- By Tierney Plumb
- June 3, 2016
“Placemaking” is a classic planning and development concept to describe a community-oriented approach to designing the built environment. Now, the retail real estate world is embracing placemaking more than ever, making it a hot topic of discussion at ICSC in Las Vegas.
The idea of creating a sociable place where people meet and engage in activities is crucial for standing out of the highly-competitive retail pack.
“Placemaking environments have created a cultural shift from static retail developments to more experiential, people-centered spaces – a welcome change from stagnant malls and shopping centers,” says Chris Cuaso, director of design in KTGY Architecture + Planning’s retail studio.
The good news for landlords is any project size can transform into an inviting space, from large scale lifestyle centers to neighborhood strip centers. Taubman Centers COO William Taubman believes the look and feel of shopping spaces should compliment, not offend, customers. “If we have a dirty, tired and dark environment we are telling the shopper that is what we think of her,” he says.
He says Taubman's Beverly Center is undergoing an extensive $500 million renovation with curated installations from LA artists scattered throughout.
Retailers also want to elevate the in-store experience, hence the champagne pours at Blow Dry Bar and yoga classes at Lululemon. Smaller local or regional retailers can help differentiate one center from another, Cuaso says. Rotating vintage vendors from Brooklyn at Chelsea Market's Artists and Fleas get customers to return to browse fresh wares.
Complimenting, not competing, with tech
Landlords, retailers, and developers have to figure out how to entertain a digitally savvy customer base faced with more options than ever before.
“We are trying to use technology to make it as easy for the customer as possible,” says Taubman. At the Mall at Green Hills in Nashville, he’s testing a customized loyalty rewards app based on each customer’s spending levels in the mall. “For the first time the mall owner has a direct connection with the customer,” he says.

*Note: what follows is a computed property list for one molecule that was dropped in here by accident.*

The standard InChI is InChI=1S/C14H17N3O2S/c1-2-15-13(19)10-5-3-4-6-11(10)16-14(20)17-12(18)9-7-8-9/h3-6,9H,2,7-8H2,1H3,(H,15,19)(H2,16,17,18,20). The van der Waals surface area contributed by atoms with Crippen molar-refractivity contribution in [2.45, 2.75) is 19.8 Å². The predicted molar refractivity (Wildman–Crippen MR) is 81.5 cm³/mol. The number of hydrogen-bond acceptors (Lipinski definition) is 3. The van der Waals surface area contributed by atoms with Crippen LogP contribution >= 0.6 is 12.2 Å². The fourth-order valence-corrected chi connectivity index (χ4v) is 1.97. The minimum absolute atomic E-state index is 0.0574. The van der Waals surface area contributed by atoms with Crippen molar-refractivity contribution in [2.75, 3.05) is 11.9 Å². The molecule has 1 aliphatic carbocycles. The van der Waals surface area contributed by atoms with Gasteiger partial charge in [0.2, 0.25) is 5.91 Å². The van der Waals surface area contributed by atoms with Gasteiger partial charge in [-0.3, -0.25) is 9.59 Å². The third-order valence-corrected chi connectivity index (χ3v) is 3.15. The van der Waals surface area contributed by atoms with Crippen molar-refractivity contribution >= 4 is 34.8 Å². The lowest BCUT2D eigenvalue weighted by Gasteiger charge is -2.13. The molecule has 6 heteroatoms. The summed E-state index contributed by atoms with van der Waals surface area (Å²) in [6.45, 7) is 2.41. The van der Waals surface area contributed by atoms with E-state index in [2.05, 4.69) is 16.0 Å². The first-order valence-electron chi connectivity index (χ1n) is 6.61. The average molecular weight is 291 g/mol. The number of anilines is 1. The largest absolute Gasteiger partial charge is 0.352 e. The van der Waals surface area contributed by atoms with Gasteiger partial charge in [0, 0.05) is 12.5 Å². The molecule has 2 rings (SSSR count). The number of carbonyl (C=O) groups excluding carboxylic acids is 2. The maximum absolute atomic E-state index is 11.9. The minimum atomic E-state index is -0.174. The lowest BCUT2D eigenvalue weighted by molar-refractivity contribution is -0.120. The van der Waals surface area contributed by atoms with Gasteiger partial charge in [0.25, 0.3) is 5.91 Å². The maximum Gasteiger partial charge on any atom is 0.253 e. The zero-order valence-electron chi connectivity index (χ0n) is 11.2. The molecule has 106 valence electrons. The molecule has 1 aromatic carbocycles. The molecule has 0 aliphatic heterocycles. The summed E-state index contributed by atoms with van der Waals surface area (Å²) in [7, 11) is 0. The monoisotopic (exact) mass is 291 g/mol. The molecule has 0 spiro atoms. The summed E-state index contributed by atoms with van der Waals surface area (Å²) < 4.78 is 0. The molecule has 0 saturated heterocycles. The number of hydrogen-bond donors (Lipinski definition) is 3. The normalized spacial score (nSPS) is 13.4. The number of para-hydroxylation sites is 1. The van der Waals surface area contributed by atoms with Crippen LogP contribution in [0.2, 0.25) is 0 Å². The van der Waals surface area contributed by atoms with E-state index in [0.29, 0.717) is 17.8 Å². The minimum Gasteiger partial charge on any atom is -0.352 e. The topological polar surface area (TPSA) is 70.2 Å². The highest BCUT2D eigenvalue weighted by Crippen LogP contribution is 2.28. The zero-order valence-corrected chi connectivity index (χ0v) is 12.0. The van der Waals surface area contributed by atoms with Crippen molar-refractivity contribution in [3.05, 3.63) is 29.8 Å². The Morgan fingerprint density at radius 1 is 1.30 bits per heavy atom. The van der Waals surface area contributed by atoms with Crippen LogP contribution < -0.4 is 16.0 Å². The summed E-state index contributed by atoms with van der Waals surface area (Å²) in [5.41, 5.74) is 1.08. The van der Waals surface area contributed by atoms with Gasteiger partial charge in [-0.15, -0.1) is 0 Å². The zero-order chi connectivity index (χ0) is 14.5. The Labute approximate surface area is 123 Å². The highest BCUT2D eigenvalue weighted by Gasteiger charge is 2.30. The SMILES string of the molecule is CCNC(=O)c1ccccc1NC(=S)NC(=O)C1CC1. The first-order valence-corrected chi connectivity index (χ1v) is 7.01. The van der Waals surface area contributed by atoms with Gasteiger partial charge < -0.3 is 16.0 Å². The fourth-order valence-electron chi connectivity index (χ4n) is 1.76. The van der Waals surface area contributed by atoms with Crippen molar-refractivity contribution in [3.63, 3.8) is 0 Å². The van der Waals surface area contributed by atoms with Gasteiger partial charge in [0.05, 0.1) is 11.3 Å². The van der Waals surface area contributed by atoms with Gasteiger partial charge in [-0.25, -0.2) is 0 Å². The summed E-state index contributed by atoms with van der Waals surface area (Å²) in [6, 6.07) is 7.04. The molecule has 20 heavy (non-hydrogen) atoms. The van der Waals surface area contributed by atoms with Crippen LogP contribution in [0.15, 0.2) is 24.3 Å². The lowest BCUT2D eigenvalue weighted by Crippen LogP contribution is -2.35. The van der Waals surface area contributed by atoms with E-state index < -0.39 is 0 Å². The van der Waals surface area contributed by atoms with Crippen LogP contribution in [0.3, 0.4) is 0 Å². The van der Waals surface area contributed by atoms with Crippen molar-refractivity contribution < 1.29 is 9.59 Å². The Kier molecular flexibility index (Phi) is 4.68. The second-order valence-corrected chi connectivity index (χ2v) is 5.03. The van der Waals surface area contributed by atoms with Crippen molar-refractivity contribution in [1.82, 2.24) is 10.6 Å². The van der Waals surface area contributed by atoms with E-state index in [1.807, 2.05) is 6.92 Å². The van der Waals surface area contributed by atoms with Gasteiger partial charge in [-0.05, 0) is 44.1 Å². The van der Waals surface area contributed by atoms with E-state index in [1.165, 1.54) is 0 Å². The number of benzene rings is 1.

Creating a convenient environment is also key to successful placemaking. Taubman says cameras can read license plates and navigate shoppers to their trunks if they forget where they parked.
Crafting the experiential shopping trip
WP Glimcher CEO Michael Glimcher says each of his properties has a unique story and the experiential touch depends on their market. That means a larger gym might go in a mall in a bigger market and a spin cycle studio could land at a smaller one. A white table cloth restaurant could be the right fit for one mall whereas a casual diner would be better at another.
“People want to go out to eat, stay in shape, and go shopping,” he says. “It’s just about the right use for every given market.”Food has been a huge driver of getting people out the door, and Glimcher says he did 50 restaurant deals at his properties last year.
Millennials became the largest consumer group in the US this year, with particular demand for more experiential and service options. Dining out expenditures in the US are up 5% year over year, according to Cushman & Wakefield Director of Retail Research for the Americas Garrick Brown.
“You can’t dine out on the internet and you can’t get spa services on the internet. Bringing those things to a mall environment are key ways to embrace and attract customers to the property,” says Joseph Coradino, CEO of PREIT.
Coradino, who says occupancy is at record levels, says he's reacting to the millennial resurgence in Philadelphia by opening Fashion Outlets in a JV with Macerich.
And he's got the pick of the litter; with a bevy of interested retailers looking for space—from international, national and regional concepts new to ICSC this year—owners now have the luxury of creating the optimal retail environment, he says.
Brick and mortar's not budging
Despite the surge of online shopping, storefronts are still thriving. More than 92% of total retail sales in the U.S. still happen in stores, according to the US Census Bureau.
“The best retailers are dialing in on omni-channeling presence, from the tap on your phone to bringing that digital world to life in an experiential based bricks and mortar store,” says SRS Real Estate Partners broker Laura Tinetti. “People still want the immediate gratification of a purchase, but it is a key element to create an experience around this.”
Tinetti's SRS team is charged with leasing up a modern-day experiential retail center, appropriately in the tech hub of San Francisco. The 250,000-square-foot shopping and entertainment mecca under development, called Market Street Place, sits steps from mass transit, top companies like Twitter and housing for Millennials.
Tierney Plumb is a former reporter for Bisnow San Francisco. She now resides in Washington, D.C. and previously worked with the San Diego Daily Transcript and the Washington Business Journal.